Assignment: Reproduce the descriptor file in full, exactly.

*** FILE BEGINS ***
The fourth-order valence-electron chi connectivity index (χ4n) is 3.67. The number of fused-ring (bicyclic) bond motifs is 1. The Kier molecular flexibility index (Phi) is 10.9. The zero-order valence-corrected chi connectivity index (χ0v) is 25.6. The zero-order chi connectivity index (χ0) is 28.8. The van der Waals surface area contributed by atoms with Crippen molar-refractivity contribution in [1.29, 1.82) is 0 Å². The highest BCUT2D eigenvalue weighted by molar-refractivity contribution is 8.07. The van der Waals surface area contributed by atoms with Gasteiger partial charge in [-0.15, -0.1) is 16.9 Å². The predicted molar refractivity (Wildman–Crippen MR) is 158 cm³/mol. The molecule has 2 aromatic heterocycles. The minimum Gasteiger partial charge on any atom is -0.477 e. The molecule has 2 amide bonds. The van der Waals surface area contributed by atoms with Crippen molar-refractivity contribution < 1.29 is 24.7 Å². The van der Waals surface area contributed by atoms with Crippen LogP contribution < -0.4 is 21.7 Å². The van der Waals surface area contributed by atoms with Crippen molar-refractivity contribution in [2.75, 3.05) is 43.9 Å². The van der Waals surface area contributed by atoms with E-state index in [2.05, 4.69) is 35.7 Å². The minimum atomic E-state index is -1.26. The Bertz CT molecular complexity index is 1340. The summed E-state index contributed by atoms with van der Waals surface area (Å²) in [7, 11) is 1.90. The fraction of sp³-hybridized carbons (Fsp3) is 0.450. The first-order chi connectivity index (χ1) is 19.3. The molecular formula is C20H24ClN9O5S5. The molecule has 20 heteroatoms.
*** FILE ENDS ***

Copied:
The fourth-order valence-electron chi connectivity index (χ4n) is 3.67. The number of fused-ring (bicyclic) bond motifs is 1. The Kier molecular flexibility index (Phi) is 10.9. The zero-order valence-corrected chi connectivity index (χ0v) is 25.6. The zero-order chi connectivity index (χ0) is 28.8. The van der Waals surface area contributed by atoms with Crippen molar-refractivity contribution in [1.29, 1.82) is 0 Å². The highest BCUT2D eigenvalue weighted by molar-refractivity contribution is 8.07. The van der Waals surface area contributed by atoms with Gasteiger partial charge in [-0.15, -0.1) is 16.9 Å². The predicted molar refractivity (Wildman–Crippen MR) is 158 cm³/mol. The molecule has 2 aromatic heterocycles. The minimum Gasteiger partial charge on any atom is -0.477 e. The molecule has 2 amide bonds. The van der Waals surface area contributed by atoms with Crippen molar-refractivity contribution < 1.29 is 24.7 Å². The van der Waals surface area contributed by atoms with Crippen LogP contribution < -0.4 is 21.7 Å². The van der Waals surface area contributed by atoms with Crippen molar-refractivity contribution in [2.75, 3.05) is 43.9 Å². The van der Waals surface area contributed by atoms with E-state index in [2.05, 4.69) is 35.7 Å². The minimum atomic E-state index is -1.26. The Bertz CT molecular complexity index is 1340. The summed E-state index contributed by atoms with van der Waals surface area (Å²) in [7, 11) is 1.90. The fraction of sp³-hybridized carbons (Fsp3) is 0.450. The first-order chi connectivity index (χ1) is 19.3. The molecular formula is C20H24ClN9O5S5. The molecule has 20 heteroatoms.